Lead Belly


There’s a new documentary about the blues and folk genius Huddie Ledbetter Huddie Ledbetter(1888-1949) on the Smithsonian Channel. Legend of Lead Belly follows the career of the 12-string guitar wonder who absorbed the music of rural and small-town America in his travels through his native Louisiana and Texas.

The writer and arranger who gave us Goodnight Irene, Midnight Special, Rock Island Line, and In Them Old Cotton Fields Back Home was famously “discovered” while serving time in Alabama by the musicologist John Lomax and his son, Alan. They brought Lead Belly to New York.

Commercial success was elusive, however. He failed to connect with black audiences in Harlem. The record producer Joe Boyd was interviewed in the program. According to Boyd:

Lead Belly, when he emerged from prison in the Thirties, was already an anachronism in terms of African American music. And so the only real audience for Lead Belly was white audiences.

Of a certain kind, that is. Lead Belly was taken up by “some of the most prolific musical radicals of the day.” He “found an audience with the leftist community,” in the delicate phrasing of Kevin Strait of the Smithsonian.

This sojourn among the Red folkies was faute de mieux. It included hootenannies in the Ledbetter apartment in midtown Manhattan, where the host always played and sang in a suit, bow tie, and carefully placed handkerchief—the crisp attire of the self-made man. Meanwhile Alan Lomax, Woody Guthrie, Pete Seeger, and the rest would show up in work shirts and jeans, which they wore because they were “trying to represent the common man,” says the musician’s grand nephew, Alvin Singh.

One of the players at the gatherings, Tom Paley, says Lead Belly was friendly in “a slightly formal way.” Eventually the dapper host, prompted by his long-suffering wife and her sister, would hint to his guests that it was time to wrap it up.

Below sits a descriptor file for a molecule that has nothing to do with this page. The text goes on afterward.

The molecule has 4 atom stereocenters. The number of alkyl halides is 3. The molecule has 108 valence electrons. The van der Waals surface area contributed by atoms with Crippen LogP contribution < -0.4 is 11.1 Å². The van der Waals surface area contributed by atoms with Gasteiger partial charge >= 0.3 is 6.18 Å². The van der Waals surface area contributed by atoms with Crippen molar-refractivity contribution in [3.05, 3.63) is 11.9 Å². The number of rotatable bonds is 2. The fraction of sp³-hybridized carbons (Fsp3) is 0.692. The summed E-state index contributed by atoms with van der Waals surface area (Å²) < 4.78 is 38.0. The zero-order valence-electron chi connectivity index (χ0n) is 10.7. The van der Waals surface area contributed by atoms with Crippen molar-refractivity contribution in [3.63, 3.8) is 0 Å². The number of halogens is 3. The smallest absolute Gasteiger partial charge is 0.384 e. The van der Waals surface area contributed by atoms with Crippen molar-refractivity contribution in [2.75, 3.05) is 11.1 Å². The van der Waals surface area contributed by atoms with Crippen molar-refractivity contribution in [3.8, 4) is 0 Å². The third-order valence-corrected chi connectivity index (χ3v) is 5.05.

This Day in (Protest-Song) History


“Matron Felled by Cane in ‘Old Plantation’ Setting” ran a 1963 headline in the Baltimore Afro-American. The report was about the murder of 51-year-old Hattie Carroll at the hands of 24-year-old William Zantzinger, who struck Mrs. Carroll at a costume ball in downtown Baltimore. Zantzinger, white son of Maryland’s tobacco farming elite, drunkenly lashed out at her and another black woman on the hotel staff that night, yet he received barely any punishment for his crimes.

The song Bob Dylan wrote about the case, appearing on the album The Times They Are a-Changin’ , was released 50 years ago today. Your editor’s local radio station, WYPR, ran a commemorative piece about it.

“The Lonesome Death of Hattie Carroll” is an early Dylan song. It’s from his period experimenting with the Woody Guthrie method of editorializing musically about the news. Guthrie’s fellow Oklahoman transplants and fellow Red folkies, Agnes “Sis” Cunningham and Gordon Friesen, made it their business to encourage Dylan, along with Janis Ian, Phil Ochs, and other young musicians, to expose America’s ills in their music. The husband and wife team called it “social realism in topical-song writing.”

The couple were dismayed when Dylan, a role model to his peers, pivoted away from protest songs. It was a shattering development, they said in their joint memoir, Red Dust and Broadsides (1999):

“It caused scores of young song writers to abandon their original direction . . . (ballads, political commentaries, etc.) in order to try and become new Bob Dylans. They began writing involved, personal, introspective poetry and then attempting to set the result to guitar music with mouth harp interludes.”

This was no way to promote “the inherent goodness of the working class.”

More Moe


Note the preceding photo. That envelope was sent to Moe Asch’s recording studio in Manhattan by Woody Guthrie. Moses “Moe” Asch (the original Mel Novikoff from Inside Llewyn Davis, see December posts) began putting Guthrie’s singing and playing on acetate master discs in 1944. The producer was “impressed with the man’s ability to make the radical past come alive,” according to Joe Klein in Woody Guthrie: A Life (1980). The Guthrie album called Struggle, featuring “some of his heavier material,” was an Asch release from 1946.